We began this week with our annual celebration of Corpus Christi, a feast which honors Jesus Christ in the Eucharist, the very heart of our faith. Today we honor Jesus once more, this time focusing on his Most Sacred Heart.
It is a long-standing practice in many cultures to use the image of the “heart” in our attempts to speak about the inner reality of a person, especially the reality of love. Because we cannot see love, we use this common symbol, a heart, to represent it. When we say someone has a “heart of gold,” we mean that person is selfless and loving. When we have a “heart-to-heart talk” with a friend, we are expressing our deepest concerns with someone we love.
The Sacred Heart of Jesus is a symbol of the greatest love of all, divine love. What better way to symbolize the inner life of Jesus Christ than with a Heart, a Heart aflame with love, radiant with love, wounded for love? Today’s feast gives us a tangible way to approach a mystery which is beyond our comprehension, a love so great that it moves God to lay down his life for us: “God proves his love for us in that while we were still sinners Christ died for us.”
The historical development of devotion to the Sacred Heart is linked in a special way to Jesus’ private revelations to St. Margaret Mary Alacoque in 1675. However, the roots of this devotion can be found throughout the Bible and the whole history of salvation. Today’s readings focus on the love of God as symbolized by the tender care of a Good Shepherd for his sheep. Through the prophet Ezekiel, the Lord promises us that he will look after us and provide for us. He will gather us from all the dangerous and distant places to which we have been scattered. He will lead us to rich pastures, heal us, and give us rest. Today’s Psalm, the famous Psalm 23, uses this image of a loving shepherd and applies it to each one of us who follows him. The Lord is not only the shepherd of us all, he is my shepherd. He attends personally to my needs and refreshes my soul. Jesus takes up the same theme in the Gospel, revealing that he himself is the Shepherd who searches for me when I am lost and alone, and who joyfully places me on his shoulders to bring me home.
These passages all speak to us about what is in the Lord’s heart. He is attentive and patient, compassionate and merciful. He loves us – he is all love! We have a great need to see and hear about this kind of love, because in our guilt and fear, we often cling to false impressions about God. We know in our minds that God is merciful and all-loving, but in our hearts, we fear his anger over our many sins. We know that we have greatly sinned, through our own “most grievous fault,” and we expect some kind of punishment. According to the distorted perspective of our flesh, merciful love does not make sense to us. Retaliation is what makes sense. When our hearts are wounded, we lash back at the one who wounded us – and often at everyone else as well. It is hard for us to believe that God, whose heart we have wounded, is really not intent on paying us back. The feast of the Sacred Heart proves all our natural fears wrong, and surprises us once more with the amazing magnitude of God’s merciful love.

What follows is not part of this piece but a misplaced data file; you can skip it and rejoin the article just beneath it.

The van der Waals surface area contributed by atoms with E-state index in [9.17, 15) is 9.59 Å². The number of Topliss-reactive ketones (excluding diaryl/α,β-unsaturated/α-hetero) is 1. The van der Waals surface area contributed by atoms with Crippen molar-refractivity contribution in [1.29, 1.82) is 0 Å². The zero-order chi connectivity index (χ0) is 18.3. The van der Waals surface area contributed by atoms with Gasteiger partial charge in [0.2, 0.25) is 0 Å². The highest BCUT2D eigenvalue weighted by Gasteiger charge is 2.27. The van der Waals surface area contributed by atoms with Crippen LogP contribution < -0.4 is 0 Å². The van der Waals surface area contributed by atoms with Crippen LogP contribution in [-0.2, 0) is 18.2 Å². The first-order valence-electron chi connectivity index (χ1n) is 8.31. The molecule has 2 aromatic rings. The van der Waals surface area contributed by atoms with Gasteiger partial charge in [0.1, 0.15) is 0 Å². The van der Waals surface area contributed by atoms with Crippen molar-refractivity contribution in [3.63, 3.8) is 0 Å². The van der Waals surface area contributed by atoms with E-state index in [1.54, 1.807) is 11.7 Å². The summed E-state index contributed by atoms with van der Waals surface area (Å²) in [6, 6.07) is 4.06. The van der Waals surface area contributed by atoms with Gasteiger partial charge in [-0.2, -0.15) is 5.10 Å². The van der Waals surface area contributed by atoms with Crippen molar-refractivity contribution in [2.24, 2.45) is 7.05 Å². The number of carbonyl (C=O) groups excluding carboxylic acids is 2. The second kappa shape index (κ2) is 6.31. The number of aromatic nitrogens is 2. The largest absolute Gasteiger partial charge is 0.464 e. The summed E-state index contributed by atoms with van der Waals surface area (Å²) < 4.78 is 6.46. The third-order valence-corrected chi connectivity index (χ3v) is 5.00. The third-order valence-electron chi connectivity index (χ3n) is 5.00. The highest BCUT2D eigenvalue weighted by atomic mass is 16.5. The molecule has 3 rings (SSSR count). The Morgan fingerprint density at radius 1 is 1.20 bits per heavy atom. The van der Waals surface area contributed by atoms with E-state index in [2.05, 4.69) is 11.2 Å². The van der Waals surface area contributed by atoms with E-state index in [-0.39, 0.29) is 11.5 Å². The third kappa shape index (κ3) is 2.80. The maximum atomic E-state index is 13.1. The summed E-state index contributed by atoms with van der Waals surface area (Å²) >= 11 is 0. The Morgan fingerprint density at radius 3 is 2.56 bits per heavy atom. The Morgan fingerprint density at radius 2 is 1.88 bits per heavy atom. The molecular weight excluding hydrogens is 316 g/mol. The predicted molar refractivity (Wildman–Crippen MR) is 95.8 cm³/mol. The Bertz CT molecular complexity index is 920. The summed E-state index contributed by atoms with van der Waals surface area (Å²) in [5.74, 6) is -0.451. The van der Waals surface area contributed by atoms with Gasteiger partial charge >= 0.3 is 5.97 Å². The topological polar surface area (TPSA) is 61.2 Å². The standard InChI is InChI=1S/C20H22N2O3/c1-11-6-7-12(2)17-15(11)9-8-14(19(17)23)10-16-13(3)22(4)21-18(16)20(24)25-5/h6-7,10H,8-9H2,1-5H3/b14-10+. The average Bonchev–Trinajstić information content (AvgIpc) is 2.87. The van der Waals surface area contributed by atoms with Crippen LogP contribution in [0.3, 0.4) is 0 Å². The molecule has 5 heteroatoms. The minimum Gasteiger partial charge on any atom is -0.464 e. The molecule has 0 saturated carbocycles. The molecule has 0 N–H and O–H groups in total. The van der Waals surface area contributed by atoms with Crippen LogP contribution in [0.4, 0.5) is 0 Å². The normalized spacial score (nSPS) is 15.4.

St. Paul helps us reflect on this by inviting us to think of examples of someone laying down his life for another. The cases are rare, but we can imagine the possibility of someone willing to die to save the life of a truly good person. However, Paul tells us, such a noble example does not apply to us, because we were not good when Christ died for us. We were still sinners, we were “still helpless,” “the ungodly,” “we were enemies,” we were sheep that had gone far astray many times. By our own honest estimation, we would say we were not worth dying for. Who would bother to die for people like us? But the Heart of God sees us differently: we are worth dying for. Therefore, even though we deserve punishment from him, we have no reason to fear him. “How much more then, since we are now justified by his blood, will we be saved through him from the wrath.”
St. Paul shares another beautiful insight at the beginning of today’s reading: the love in God’s heart has been poured into our hearts “through the Holy Spirit that has been given to us.” In other words, not only are we saved by the love of God, we are filled with the love of God. Transformed by the power of this love, we can love others with the heart of God. As we honor the Sacred Heart of Jesus today, with hearts full of adoration and gratitude, we rededicate ourselves to love one another as he has loved us (cf. Jn 13:34). Jesus, meek and humble of Heart, make our hearts like unto thine!
In what ways have I experienced God’s love for me? How often do I have a “heart-to-heart” talk with Jesus? How am I a shepherd to others?
Excerpt from The Anawim Way, Volume 18, no. 5. More information about The Anawim Way may be found here.